How to Deal With Temper Tantrums in the Car

Dear Kid Whisperer,

My husband and I read your column and have been using your strategies for maintaining a calm home environment with success with our seven-year old, who seems more prone to tantrums than his brothers and sisters. Removing him from the environment does work well, but what about when we want to create a tantrum-free environment in a moving car? -Kristen, Athens, Ohio

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How to Stop Accidentally Encouraging Temper Tantrums

Dear Kid Whisperer,

When my five-year-old daughter does not get her way and becomes angry, sometimes she escalates until she needs help calming down. We do this thing called “flowers and cake” where she smells the flowers then blows out the candles (getting her to take deep breaths). She seems to be escalating more and more lately, though.

Do we just stay the course with this? Will it eventually work itself out? Do we just need patience or are there other ideas that you have to deal with the escalating? -Tim, San Francisco, California

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How to Immediately Curb Sibling Bickering

Dear Kid Whisperer,

Today my 6-year old was fighting with his brother. I told him to go in his room, but he would not go. I have attended one of your conferences, so I knew to delay the consequence. I felt like I was losing control by delaying, since he kept fighting with his brother and he refused to go to his room (he’s too big to carry in there). What consequences would I use for this? -Tonia, Eau Claire, Wisconsin

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How to Deal With Name-Calling

Dear Kid Whisperer,

How do I teach my 7-year-old kindness? I got very upset because he called his friend “fat”. I’m so disappointed and shocked! I don’t even think he cares he hurt his friend’s feelings. I’m constantly stressing about how we do not name call or use the word “fat” in our house. -Audrey, Cincinnati, Ohio

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How to Deal With Bathtime Issues

Dear Kid Whisperer,

My two-and-a-half year old drinks the bathwater. It grosses me out. I worry about it making her sick, but, honestly, I know for sure that it is making me sick. Should I make her stop, or just let it go? If she should stop, how do I make her stop? I heard myself giving her a health seminar about the possible effects of this…probably not helpful for a toddler. -Mary, New Carlisle, Ohio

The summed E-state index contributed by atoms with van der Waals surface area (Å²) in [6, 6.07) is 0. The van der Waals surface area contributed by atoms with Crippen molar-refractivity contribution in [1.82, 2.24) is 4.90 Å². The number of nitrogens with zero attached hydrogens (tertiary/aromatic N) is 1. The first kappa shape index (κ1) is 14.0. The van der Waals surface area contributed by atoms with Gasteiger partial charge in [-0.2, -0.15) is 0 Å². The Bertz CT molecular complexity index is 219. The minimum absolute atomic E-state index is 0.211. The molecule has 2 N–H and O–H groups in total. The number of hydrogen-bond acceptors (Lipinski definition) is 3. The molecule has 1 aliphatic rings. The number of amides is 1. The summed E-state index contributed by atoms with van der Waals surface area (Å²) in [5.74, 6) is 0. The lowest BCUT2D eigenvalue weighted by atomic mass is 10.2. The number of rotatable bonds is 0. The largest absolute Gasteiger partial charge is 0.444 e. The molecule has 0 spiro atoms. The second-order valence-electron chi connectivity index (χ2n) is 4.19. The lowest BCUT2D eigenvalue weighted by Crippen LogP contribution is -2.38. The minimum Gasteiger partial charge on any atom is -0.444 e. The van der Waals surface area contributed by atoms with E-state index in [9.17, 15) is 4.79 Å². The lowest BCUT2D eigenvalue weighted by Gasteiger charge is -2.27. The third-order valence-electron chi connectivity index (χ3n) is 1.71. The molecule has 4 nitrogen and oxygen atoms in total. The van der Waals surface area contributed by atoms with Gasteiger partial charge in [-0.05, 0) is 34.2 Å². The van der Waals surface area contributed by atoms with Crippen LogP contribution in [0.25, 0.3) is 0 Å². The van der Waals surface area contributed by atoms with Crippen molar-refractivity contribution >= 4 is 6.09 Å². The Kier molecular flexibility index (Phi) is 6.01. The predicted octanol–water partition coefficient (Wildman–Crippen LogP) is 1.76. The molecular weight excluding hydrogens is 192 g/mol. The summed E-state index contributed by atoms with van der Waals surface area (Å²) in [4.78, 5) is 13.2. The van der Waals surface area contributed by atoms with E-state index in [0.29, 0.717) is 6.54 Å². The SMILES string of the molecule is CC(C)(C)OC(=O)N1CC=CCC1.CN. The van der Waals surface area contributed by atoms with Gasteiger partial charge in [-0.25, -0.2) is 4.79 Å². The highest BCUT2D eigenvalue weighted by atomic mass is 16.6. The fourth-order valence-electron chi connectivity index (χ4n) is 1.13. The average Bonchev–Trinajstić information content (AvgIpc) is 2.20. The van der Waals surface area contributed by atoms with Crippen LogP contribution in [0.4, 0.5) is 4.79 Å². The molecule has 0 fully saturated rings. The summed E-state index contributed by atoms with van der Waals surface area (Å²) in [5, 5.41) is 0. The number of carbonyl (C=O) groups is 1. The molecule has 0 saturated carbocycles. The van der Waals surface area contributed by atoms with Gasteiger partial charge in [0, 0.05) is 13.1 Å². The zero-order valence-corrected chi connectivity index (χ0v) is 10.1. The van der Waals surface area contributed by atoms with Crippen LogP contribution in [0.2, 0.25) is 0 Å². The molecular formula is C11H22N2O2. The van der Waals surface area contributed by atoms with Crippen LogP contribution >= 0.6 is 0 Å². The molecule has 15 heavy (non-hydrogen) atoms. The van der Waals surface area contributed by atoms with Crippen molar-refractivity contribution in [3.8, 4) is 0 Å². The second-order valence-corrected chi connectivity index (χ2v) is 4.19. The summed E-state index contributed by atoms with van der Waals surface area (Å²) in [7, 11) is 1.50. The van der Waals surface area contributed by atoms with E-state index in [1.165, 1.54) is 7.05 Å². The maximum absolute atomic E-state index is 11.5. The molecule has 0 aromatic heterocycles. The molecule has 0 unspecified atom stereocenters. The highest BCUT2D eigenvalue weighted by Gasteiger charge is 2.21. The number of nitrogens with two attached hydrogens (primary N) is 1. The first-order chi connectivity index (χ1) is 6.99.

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How to Keep Classroom Items From Becoming a Distraction

Dear Kid Whisperer,

How do you allow kids to use a fidget spinner in class as long as it doesn’t become a problem? If it does become a problem, how would you suggest letting them know it’s now a problem and they can’t use it? I have been studying Love and Logic™, so I know to use an enforceable statement: “I allow students to use fidgets as long as they don’t become a problem…” but I don’t know how to end the statement. -Ruby, San Diego, California

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How Principals Can Save Their Sanity

Dear Kid Whisperer,

I am a school principal. I came to one of your workshops recently. I wanted to ask you a question, but I didn’t want to ask it in front of the group and you were swarmed by people afterwards. I loved the skill you taught and I thought the overview you gave of the procedures and skills used to train kids to behave was awesome. This past year was the worst year of my professional life. I did nothing but put out “behavior fires” every day from 8-3. We have a system of giving kids tickets when they behave, but that only works on 70% of our students, at best. The other 30% are out of control and take 95% of my time and their teachers’ time. By the end of the day, half of them are in my office. How can I, as a principal, use these skills to support my teachers if my teachers don’t know these skills?  I don’t know if you usually do this, but please change my name and location if you publish this question. -Valborb, Neptune, Milky Way

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